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An observation and a reminder


For more than a few years now, I've been secretly and not-so secretly monitoring how brands, restaurants and companies have been using their social identities as customer relationship tools. It never ceases to amaze me the lack of effort that is put into a very easy avenue for communicating with customers.

Correct me if I am wrong, but a business cannot survive – especially in this economy – without the support and patronage of their customers, right? To be blunt, if people don't spend money in your business, you don't make money. If you don't make money, you as a business owner can't continue to operate. If you can't operate, you can't pay your bills. Ergo, you need customers to support your bottom line. Unless a business has a secret cash cow stashed somewhere, I'm pretty sure this is accurate, albeit very simplistically, stated.

So when a customer praises or criticizes your business, you sure as hell better listen.

Several recent occurrences with local businesses (a restaurant and two separate fitness facilities) have left me wondering if egos are more important than customer experiences. So here's a "gentle" reminder to business owners/operators who think setting up a Facebook page or Twitter account is good enough: think again.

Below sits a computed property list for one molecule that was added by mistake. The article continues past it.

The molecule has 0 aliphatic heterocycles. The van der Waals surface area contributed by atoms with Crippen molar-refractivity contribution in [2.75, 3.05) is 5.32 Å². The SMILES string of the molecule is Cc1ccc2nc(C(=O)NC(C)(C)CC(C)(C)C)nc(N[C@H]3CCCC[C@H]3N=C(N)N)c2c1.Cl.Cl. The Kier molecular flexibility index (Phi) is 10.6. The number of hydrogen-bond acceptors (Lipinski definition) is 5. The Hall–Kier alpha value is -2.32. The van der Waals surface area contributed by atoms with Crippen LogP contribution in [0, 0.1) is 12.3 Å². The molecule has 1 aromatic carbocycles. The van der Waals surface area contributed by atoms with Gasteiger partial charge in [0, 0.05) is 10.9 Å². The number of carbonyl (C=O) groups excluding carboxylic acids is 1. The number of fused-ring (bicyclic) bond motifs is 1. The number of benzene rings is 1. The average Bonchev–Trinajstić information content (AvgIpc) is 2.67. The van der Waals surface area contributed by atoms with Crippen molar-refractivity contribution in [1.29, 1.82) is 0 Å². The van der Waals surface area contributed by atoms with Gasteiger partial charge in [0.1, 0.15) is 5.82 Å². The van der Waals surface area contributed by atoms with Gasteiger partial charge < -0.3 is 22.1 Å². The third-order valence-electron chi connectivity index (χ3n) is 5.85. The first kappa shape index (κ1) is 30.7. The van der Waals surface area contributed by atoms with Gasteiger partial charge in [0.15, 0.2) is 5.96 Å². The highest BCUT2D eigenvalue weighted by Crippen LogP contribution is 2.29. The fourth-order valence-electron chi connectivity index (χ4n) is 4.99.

My advice:

  • Monitor What's Being Said About You. This should be a no-brainer by now, but if you do not have a mechanism or two in place to monitor your business or brand online, add that to the top of your 'to-do' list.
  • Ignoring is Not an Option. Be thankful, grateful and appreciative of your customers who post great comments; after all, you've earned it! Be genuine and apologetic when a customer has a negative experience.
  • Make it Right. Negative experiences happen, your servers and customer service employees have off days. What's not acceptable is to turn a blind eye to unhappy customers who have a less-than-enjoyable experience at your business. Take the time to make it right, otherwise it will come back to haunt you when you least expect it.
  • Continuous Improvement. Use customer feedback to improve your business. No person or business is perfect, and customers expect to see growing pains, or improvements to the operation. It's when you refuse to improve or acknowledge flaws that you'll see traffic diminish through your main entrance. If you publicly say you're going to make a change, you better stick to it.

I've witnessed clients and businesses successfully navigate the choppy waters of experience sharing via social networks. It's not as scary as you might think; it can be done, you just need to make it a priority.

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